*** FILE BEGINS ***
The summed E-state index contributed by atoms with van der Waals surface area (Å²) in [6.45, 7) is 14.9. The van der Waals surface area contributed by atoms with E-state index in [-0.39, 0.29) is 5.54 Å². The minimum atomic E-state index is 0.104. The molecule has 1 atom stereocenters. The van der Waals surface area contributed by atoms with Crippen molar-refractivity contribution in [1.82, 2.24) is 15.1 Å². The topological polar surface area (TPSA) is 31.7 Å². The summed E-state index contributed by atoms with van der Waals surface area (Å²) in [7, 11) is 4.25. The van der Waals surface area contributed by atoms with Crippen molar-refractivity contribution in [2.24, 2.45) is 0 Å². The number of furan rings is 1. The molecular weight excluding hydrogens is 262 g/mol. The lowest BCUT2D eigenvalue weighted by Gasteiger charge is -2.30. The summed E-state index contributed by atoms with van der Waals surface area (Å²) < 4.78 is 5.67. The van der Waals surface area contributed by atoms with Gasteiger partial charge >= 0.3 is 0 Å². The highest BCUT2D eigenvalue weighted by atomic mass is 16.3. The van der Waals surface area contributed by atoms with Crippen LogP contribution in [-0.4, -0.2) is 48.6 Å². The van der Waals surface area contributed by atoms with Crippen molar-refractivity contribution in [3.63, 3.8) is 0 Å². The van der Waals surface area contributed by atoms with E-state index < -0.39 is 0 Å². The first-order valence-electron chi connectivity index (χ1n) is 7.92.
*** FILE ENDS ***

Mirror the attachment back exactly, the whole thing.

The summed E-state index contributed by atoms with van der Waals surface area (Å²) in [6.45, 7) is 14.9. The van der Waals surface area contributed by atoms with E-state index in [-0.39, 0.29) is 5.54 Å². The minimum atomic E-state index is 0.104. The molecule has 1 atom stereocenters. The van der Waals surface area contributed by atoms with Crippen molar-refractivity contribution in [1.82, 2.24) is 15.1 Å². The topological polar surface area (TPSA) is 31.7 Å². The summed E-state index contributed by atoms with van der Waals surface area (Å²) in [7, 11) is 4.25. The van der Waals surface area contributed by atoms with Crippen molar-refractivity contribution in [2.24, 2.45) is 0 Å². The number of furan rings is 1. The molecular weight excluding hydrogens is 262 g/mol. The lowest BCUT2D eigenvalue weighted by Gasteiger charge is -2.30. The summed E-state index contributed by atoms with van der Waals surface area (Å²) < 4.78 is 5.67. The van der Waals surface area contributed by atoms with Gasteiger partial charge >= 0.3 is 0 Å². The highest BCUT2D eigenvalue weighted by atomic mass is 16.3. The van der Waals surface area contributed by atoms with Crippen LogP contribution in [-0.4, -0.2) is 48.6 Å². The van der Waals surface area contributed by atoms with Crippen molar-refractivity contribution in [3.63, 3.8) is 0 Å². The van der Waals surface area contributed by atoms with E-state index < -0.39 is 0 Å². The first-order valence-electron chi connectivity index (χ1n) is 7.92.